McGovern drops out of race after Mass. loss

-U-

(Continued from Page 1)
from Super Tuesday trickled in, fron-
trunners Walter Mondale and Gary
Hart focused their attention on the
delegate-rich Michigan and Illinois
primaries.
Campaigning in Chicago, Mondale
charged: "Mr. Hart has introduced a
strange new vision of our role in the
world."
Mondale introduced his own foreign
policy program, including a six-month

moratorium on underground nuclear
testing. He said he would be a strong
ally of Israel and would not make the
mistakes that the Reagan ad-
ministration has made in the Middle
East.
BUT MONDALE said Hart has failed
to live up to the challenge of leadership
and has proposed policies in Europe
that "could breed a dangerous
defeatism that could weaken and un-
dermine" U.S. relations in Europe.

"If the world perceives that essential
judgement is missing, we lose ground
every day," Mondale said.
Hart campaigned in Detroit, ex-
plaining to'auto workers his unpopular
stands against the Chrysler bailout and
protectionist legislation to protect the
auto industry from imports.
With most of the votes from Super
Tuesday counted, Mondale had 327
delegates pledged to him, Hart had 203,
Jesse Jackson 37 and John Glenn, 30.
1,967 delegates are needed to capture
the nomination.
Hart won Florida, Massachusetts,
Rhode Island, Washington State and

Nevada, while Mondale captured
Georgia, Alabama, Hawaii, Americai
Samoa and three delegates represent
ting Democrats living in foreign coun=
tries.
Hart took a narrow 1 percent lead i
Oklahoma in late incomplete returris
today, 94 votes ahead of Mondale, but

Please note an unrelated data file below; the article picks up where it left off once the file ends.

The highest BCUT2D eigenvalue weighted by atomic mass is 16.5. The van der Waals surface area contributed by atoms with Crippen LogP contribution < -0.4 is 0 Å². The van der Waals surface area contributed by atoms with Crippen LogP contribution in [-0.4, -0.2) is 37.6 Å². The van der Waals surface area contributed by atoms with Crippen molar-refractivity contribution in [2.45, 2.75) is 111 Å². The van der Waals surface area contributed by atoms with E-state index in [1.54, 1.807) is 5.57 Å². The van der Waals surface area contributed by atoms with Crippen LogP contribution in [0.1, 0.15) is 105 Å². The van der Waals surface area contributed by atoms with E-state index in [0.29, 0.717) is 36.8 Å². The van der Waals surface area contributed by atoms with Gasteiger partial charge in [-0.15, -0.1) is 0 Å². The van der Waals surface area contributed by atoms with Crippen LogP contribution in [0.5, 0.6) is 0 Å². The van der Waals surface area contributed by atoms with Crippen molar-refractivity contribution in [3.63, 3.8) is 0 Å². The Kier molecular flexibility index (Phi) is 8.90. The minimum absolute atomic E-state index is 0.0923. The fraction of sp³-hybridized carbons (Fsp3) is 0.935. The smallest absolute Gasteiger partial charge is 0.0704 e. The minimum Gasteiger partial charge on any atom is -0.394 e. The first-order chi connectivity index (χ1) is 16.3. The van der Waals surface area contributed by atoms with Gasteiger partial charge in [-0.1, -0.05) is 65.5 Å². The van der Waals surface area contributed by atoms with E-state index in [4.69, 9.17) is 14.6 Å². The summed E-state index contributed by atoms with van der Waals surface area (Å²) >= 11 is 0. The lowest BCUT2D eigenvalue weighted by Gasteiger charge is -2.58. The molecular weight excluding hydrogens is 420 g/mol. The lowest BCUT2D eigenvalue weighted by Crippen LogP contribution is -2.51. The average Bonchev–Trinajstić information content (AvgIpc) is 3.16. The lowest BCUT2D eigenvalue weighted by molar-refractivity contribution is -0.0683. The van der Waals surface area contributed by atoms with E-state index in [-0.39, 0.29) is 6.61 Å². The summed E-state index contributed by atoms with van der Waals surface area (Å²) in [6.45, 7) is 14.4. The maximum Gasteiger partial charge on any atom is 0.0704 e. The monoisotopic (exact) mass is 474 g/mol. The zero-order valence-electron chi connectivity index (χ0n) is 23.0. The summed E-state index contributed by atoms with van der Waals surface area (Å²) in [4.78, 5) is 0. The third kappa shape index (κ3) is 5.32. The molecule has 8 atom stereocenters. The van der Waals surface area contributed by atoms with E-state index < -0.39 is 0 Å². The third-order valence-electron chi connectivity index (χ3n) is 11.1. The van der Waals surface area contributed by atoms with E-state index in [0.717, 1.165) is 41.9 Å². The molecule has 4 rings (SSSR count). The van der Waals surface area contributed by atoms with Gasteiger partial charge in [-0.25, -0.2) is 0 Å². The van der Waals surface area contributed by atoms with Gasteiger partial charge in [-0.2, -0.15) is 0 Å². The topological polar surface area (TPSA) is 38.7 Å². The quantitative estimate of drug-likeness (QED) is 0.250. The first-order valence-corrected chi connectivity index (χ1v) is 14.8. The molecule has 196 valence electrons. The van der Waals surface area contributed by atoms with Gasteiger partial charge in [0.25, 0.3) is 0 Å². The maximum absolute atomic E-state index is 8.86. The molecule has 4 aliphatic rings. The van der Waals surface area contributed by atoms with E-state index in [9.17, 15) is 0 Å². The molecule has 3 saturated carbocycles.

state officials said that race was stilf
too close to call.
The popular vote Tuesday in the
Florida, Georgia, Rhode Island,
Massachusetts and Alabama primaries
gave Hart a total 996,114 votes, Mondale
915,268, Glenn 383,893, Jackson 401,393,
and former Sen. George McGovern
163,307.

Hart attacks Reagan deficit

To submit items for the Happenings Column, send them in care x of
Happenings, The Michigan Daily, 420 Maynard St., Ann Arbor, MI 48109
Malicious Intent

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(Continued from Page 1)
solutions to economic problems. If elec-
ted, Hart said one of his first acts would
be to arrange meetings at the White
House between workers, management,
and bankers to create agreements
which would help the nation's ailing
automotive, steel, and machine tooling
industries.
To help turn the companies around,
Hart said he will ask management to
reinvest profits in their companies,
using workers' wage concessions,
private loans and federal loan guaran-
tees.
HART'S PRESENTATION of his
plans for the nation's economy came as
he and former Vice President Walter
Mondale opened their battle in two in-
dustrial states for the biggest delegate
slates to be won so far this year. There
are 136 delegates at stake in Michigan's
Saturday caucus, and 171 in the March
20 Illinois primary.
Hart said he does not expect to win
the Michigan caucus because of Mon-
dale's strength in the state and a caucus
system that he said is stacked against
him.
The .complicated process, which
requires voters to mark and sign their
ballots in public, hurts his chances

because the polling places may be wat-
ched over by pro-Mondale union
leaders, Hart said.
BEFORE HIS speech in the
Renaissance Center, Hart met with a
small group of autoworkers who, sup-
port him at Detroit's Woodbridge
Tavern. Hart defended his opposition to
the federal bailout of the Chrysler
Corporation and a proposed law which
requires that American cars be made
with American parts.
Mondale has endorsed the bailout and
the domestic content proposal, but
Hart said the federal government
should not save individual companies
from bankruptcy until there is a
national policy for bailing out ailing
firms. He also said the domestic con-
tent law would represent "economic
surrender" to foreign automakers.
Hart proposed a 15-to 20-year
program for giving jobs to the unem-
ployed on public works projects. "We
don't need a one-year, make-work
program," Hart said. "We need a 15-
year program of meaningful jobs."
"Regardless of all the election-year
talk about recovery, there are still
more people out of work in this society
today than there were three years
ago," he said.